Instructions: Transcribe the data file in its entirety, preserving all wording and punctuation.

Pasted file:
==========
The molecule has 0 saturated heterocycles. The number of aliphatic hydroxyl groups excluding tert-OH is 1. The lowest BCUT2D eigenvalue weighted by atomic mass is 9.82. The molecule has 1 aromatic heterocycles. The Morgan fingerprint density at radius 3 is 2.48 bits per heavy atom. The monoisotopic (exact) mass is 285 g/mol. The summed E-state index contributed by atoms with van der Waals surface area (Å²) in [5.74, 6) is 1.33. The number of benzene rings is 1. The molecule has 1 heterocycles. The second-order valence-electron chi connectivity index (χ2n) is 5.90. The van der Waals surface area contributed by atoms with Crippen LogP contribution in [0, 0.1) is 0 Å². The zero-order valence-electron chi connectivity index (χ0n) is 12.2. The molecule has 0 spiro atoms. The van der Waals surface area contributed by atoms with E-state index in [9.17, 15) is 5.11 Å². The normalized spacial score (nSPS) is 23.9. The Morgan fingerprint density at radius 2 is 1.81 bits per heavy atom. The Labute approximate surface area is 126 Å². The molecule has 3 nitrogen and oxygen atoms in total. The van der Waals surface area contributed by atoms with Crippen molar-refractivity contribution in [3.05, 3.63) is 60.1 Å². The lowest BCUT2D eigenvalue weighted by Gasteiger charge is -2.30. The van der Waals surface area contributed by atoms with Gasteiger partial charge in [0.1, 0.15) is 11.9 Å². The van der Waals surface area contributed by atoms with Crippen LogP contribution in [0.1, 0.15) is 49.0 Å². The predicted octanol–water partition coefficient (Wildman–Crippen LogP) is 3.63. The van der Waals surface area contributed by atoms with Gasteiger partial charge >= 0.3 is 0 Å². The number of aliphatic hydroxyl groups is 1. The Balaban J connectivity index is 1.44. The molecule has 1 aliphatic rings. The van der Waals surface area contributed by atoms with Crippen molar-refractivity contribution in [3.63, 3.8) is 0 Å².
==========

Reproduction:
The molecule has 0 saturated heterocycles. The number of aliphatic hydroxyl groups excluding tert-OH is 1. The lowest BCUT2D eigenvalue weighted by atomic mass is 9.82. The molecule has 1 aromatic heterocycles. The Morgan fingerprint density at radius 3 is 2.48 bits per heavy atom. The monoisotopic (exact) mass is 285 g/mol. The summed E-state index contributed by atoms with van der Waals surface area (Å²) in [5.74, 6) is 1.33. The number of benzene rings is 1. The molecule has 1 heterocycles. The second-order valence-electron chi connectivity index (χ2n) is 5.90. The van der Waals surface area contributed by atoms with Crippen LogP contribution in [0, 0.1) is 0 Å². The zero-order valence-electron chi connectivity index (χ0n) is 12.2. The molecule has 0 spiro atoms. The van der Waals surface area contributed by atoms with E-state index in [9.17, 15) is 5.11 Å². The normalized spacial score (nSPS) is 23.9. The Morgan fingerprint density at radius 2 is 1.81 bits per heavy atom. The Labute approximate surface area is 126 Å². The molecule has 3 nitrogen and oxygen atoms in total. The van der Waals surface area contributed by atoms with Crippen molar-refractivity contribution in [3.05, 3.63) is 60.1 Å². The lowest BCUT2D eigenvalue weighted by Gasteiger charge is -2.30. The van der Waals surface area contributed by atoms with Gasteiger partial charge in [0.1, 0.15) is 11.9 Å². The van der Waals surface area contributed by atoms with Crippen LogP contribution in [0.1, 0.15) is 49.0 Å². The predicted octanol–water partition coefficient (Wildman–Crippen LogP) is 3.63. The van der Waals surface area contributed by atoms with Gasteiger partial charge >= 0.3 is 0 Å². The number of aliphatic hydroxyl groups is 1. The Balaban J connectivity index is 1.44. The molecule has 1 aliphatic rings. The van der Waals surface area contributed by atoms with Crippen molar-refractivity contribution in [3.63, 3.8) is 0 Å².